3. Repent where you did sin. Repent of any sin that has been revealed. It may not be the subject on which you were attacked; however regardless of what it is, sin must be repented of and forsaken.

4. Respond immediately. Let your critic know you are humbly considering their words. If somethingis found from your internal introspection and consultation with others, then confess it immediately. This clears you out of the way and prepares you for the next step.

5. Confront the source. Cowardly Pharisees love to launch verbal grenades. If you are innocent in whatyou’ve been slandered, then with the boldness of a lion, confront them. Head on. Failure here only allows sin to flourish. In a loving, direct way, go directly to the source and follow the pathway of Matthew 18.

6. Forgive, even if reconciliation is improbable. Remember, some critics only want chaos, not biblical unity.Even if biblically reconciling is complicated and unlikely, we can have a genuine heart of forgiveness. That releases me from continuing to grow bitter and vindictive. When you forgive, keep your promise. Have a short memory for others’ failures even on this front. Leave a road back, remembering the kindness of God and his grace with you.

7. Pray for your critic. Jesus tells us to do this in Matthew 5. That’s not there simply as a nice thought, it is a criticalprevention from bitterness and revenge. If conversations of your attackers arrive in your home, be sure to lead those family members in prayer for the situation. Never assume everyone in your home processes yourattackers in the same way. Many “pastor’s kids” have grown up hating their father’s verbal assailants without being taught how to entrust these things to God.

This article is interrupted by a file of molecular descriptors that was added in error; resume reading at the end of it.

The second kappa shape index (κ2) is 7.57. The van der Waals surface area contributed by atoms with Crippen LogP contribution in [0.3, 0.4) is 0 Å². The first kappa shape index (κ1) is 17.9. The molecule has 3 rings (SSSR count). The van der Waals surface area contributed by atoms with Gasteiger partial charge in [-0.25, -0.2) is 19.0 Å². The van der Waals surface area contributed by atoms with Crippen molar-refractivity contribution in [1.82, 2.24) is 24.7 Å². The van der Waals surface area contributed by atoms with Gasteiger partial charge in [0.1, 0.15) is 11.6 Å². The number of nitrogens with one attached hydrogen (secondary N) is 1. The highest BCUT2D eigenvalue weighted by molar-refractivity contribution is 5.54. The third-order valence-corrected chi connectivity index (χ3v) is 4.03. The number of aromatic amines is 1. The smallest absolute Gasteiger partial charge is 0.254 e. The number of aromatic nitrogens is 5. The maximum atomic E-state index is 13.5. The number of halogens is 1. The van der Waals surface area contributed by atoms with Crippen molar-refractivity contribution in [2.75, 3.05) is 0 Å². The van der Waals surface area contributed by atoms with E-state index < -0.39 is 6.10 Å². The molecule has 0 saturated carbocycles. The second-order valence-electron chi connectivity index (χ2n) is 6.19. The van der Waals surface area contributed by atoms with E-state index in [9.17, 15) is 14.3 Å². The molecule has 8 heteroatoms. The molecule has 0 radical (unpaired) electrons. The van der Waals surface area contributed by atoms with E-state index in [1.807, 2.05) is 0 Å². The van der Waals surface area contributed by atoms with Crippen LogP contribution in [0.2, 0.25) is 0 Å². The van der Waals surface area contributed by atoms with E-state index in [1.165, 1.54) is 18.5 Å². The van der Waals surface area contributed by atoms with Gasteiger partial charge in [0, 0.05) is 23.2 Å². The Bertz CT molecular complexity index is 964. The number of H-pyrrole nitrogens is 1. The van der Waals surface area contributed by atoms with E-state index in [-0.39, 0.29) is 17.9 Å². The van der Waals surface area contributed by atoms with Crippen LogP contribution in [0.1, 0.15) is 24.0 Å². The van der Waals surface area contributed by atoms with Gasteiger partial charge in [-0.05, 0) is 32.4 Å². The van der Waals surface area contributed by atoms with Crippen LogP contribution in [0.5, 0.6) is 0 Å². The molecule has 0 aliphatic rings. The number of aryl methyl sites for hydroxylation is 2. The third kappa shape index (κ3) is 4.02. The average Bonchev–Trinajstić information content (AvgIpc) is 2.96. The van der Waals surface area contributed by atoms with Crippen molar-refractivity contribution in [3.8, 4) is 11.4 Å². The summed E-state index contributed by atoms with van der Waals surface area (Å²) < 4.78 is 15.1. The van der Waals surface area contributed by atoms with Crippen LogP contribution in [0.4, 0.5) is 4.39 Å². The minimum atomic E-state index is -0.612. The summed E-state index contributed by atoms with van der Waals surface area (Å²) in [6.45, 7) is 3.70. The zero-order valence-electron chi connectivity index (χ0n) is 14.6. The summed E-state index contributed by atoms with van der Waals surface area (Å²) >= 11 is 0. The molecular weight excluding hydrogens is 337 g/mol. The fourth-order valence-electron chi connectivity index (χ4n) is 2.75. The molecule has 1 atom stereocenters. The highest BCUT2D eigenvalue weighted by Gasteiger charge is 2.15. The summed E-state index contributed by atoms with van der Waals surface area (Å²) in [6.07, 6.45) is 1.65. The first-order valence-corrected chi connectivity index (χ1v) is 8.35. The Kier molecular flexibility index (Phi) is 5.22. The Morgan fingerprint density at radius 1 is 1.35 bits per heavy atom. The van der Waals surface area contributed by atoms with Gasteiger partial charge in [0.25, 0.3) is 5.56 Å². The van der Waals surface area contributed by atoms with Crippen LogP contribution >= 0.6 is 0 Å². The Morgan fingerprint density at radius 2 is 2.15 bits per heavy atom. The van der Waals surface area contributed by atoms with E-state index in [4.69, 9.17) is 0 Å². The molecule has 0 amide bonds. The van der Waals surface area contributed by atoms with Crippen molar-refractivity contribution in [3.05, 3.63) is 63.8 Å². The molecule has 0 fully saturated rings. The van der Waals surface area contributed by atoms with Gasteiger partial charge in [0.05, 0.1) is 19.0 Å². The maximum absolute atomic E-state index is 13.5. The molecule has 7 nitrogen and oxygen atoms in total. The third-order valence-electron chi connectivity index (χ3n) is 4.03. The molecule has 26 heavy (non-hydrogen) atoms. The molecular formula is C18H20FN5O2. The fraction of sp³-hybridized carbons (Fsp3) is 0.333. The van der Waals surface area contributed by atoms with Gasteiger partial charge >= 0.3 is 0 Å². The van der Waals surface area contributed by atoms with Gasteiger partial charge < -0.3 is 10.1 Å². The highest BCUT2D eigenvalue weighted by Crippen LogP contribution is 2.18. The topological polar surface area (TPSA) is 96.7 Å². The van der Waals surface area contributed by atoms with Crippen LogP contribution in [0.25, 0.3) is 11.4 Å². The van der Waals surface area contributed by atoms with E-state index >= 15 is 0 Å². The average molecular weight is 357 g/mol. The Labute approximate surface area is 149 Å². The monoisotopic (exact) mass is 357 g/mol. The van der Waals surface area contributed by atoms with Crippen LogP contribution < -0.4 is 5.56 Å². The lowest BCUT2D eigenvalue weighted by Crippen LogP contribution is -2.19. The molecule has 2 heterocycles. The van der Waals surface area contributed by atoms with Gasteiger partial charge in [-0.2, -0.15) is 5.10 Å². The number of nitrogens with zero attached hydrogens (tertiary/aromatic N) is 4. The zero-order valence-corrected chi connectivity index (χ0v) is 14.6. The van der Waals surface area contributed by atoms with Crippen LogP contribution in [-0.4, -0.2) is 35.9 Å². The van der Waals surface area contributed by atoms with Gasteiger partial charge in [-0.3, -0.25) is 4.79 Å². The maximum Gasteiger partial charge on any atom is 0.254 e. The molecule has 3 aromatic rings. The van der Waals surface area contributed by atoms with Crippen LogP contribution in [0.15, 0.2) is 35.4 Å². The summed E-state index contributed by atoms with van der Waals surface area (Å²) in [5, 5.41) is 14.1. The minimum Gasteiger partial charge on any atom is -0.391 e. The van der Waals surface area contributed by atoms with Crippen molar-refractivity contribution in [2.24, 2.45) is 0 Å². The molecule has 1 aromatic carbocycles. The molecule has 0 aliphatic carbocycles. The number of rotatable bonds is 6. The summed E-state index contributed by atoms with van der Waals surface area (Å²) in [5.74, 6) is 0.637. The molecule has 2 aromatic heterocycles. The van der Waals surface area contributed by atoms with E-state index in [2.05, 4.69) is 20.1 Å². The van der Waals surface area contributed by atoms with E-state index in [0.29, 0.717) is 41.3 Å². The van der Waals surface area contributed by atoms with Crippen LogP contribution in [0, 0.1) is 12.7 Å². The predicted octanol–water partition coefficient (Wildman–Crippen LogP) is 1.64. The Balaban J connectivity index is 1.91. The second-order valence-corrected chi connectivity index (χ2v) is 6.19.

8. Rest in God’s defense. One pastor recently reminded me that “one day all wrongs will be made right, it justmay not be in my lifetime.” Vindication on earth is often rare and though it may be personally pleasing, it may not play a part in God’s greater plan. Follow Christ’s example in 1 Peter 2:21-23, entrust the entire situation to “Him who judges righteously”. To the greatest extent possible, abide as Paul exhorted being at peace with all men. One day, on that day, God will make all wrongs right. Rest. Don’t replaythe conversations with your confidants,  and shadow box your accuser. Entrust it to God and get back to work.

If you are walking in righteousness before our holy God, do not be surprised when false accusations, unfair criticism and slander flowing your way. It’s part of leadership, it’s part of ministry. Don’t flinch but endure in the same manner as Christ did with his disciples, Paul did with the early church leaders and countless godly servants of Christ continue today.

Jim Stitzinger

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Jim Stitzinger is the Director of the Bevin Center for missions mobilization at The Southern Baptist Theological Seminary. He is also the Associate Vice President for Advancement.